Field (2007) shows that by strengthening formal ownership rights, the burden of maintaining tenure security was shifted from individuals to local institutions, reducing opportunity cost of employment and enabling households to make unconstrained labour decisions. Do & Iyer (2008) corroborate this
for rural Vietnam by finding that official ownership documents significantly increase the time that households spend on non-farm activities.
The majority of these studies argue that enhanced tenure security or better functioning land markets are the most likely channels at work, only few find a credit effect. One of the first is Chalamwong &
Feder (1988) who use cross-sectional data for Thailand. They find that land prices significantly in- crease through legal ownership and attribute this mainly to improvements in credit access rather than perceived security. Kemper, Klump & Schumacher (2011) find that the Vietnam land certification program increased borrowing, but only from formal banks with a collateral-based lending policy. In a review of twenty quantitative and nine qualitative studies, Lawry et al. (2017) conclude that land tenure recognition can provide substantial productivity and income gains, but that the main effect may operate through gains in security. In fact, most studies fail to detect a measurable collateral channel (Panman & Lozano-Gracia 2021; Galiani & Schargrodsky 2010; Kerekes & Williamson 2010;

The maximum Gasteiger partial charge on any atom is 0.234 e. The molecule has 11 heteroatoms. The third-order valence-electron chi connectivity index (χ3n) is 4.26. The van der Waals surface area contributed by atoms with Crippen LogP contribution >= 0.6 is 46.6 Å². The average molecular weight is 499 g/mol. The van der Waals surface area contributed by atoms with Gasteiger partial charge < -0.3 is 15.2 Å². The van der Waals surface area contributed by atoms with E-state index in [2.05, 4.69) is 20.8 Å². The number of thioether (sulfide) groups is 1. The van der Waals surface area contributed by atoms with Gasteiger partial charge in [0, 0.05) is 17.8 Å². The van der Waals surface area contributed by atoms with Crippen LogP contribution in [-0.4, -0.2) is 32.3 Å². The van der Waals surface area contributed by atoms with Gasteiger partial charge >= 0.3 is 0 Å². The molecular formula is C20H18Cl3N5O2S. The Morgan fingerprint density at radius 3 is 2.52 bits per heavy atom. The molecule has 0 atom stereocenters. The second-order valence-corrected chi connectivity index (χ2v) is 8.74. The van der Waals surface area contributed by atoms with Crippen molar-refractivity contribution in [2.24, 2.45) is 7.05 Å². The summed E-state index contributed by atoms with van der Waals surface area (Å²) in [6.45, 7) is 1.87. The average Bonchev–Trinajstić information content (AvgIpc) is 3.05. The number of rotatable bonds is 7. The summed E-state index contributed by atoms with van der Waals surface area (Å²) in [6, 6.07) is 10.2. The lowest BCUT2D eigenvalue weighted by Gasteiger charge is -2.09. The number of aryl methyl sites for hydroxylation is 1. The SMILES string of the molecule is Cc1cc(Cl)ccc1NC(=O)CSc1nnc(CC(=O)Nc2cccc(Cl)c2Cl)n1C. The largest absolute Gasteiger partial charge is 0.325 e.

Do & Iyer 2008; Jacoby & Minten 2007; Torero & Field 2005; Place & Migot-Adholla 1998).
However, theoretical arguments of enhanced investments and welfare from tenure recognition are not unequivocal and a number of papers have only found mixed or even negating results, especially in the case of Sub-Saharan Africa. In his seminal paper, Besley (1995) emphasizes the role of informal arrangements. If individuals care equally about all members of the community and if consumption is shared, individual property rights should not change investment behaviour (Besley 1995). Lanjouw
& Levy (2002) note that a duality of formal and customary systems operating can actually increase ownership uncertainty. Well entrenched informal tenure arrangements have frequently been observed in many African countries (Lawry et al. 2017; Smith 2004; Lanjouw & Levy 2002; Place & Migot- Adholla 1998). If institutional processes replace traditional tenure arrangements, some secondary claims might be extinguished or some groups even prevented from accessing land they previously shared as a community (Atwood 1990). In the worst case, land reform might foster corruption and elite capture, letting powerful accumulate land at the expense of poor farmers. Such economic and institutional distortions can lead to a reduction in terms of efficiency and equity (Feder & Nishio 1998; Binswanger, Deininger & Feder 1995; Carter, Wiebe & Blarel 1989).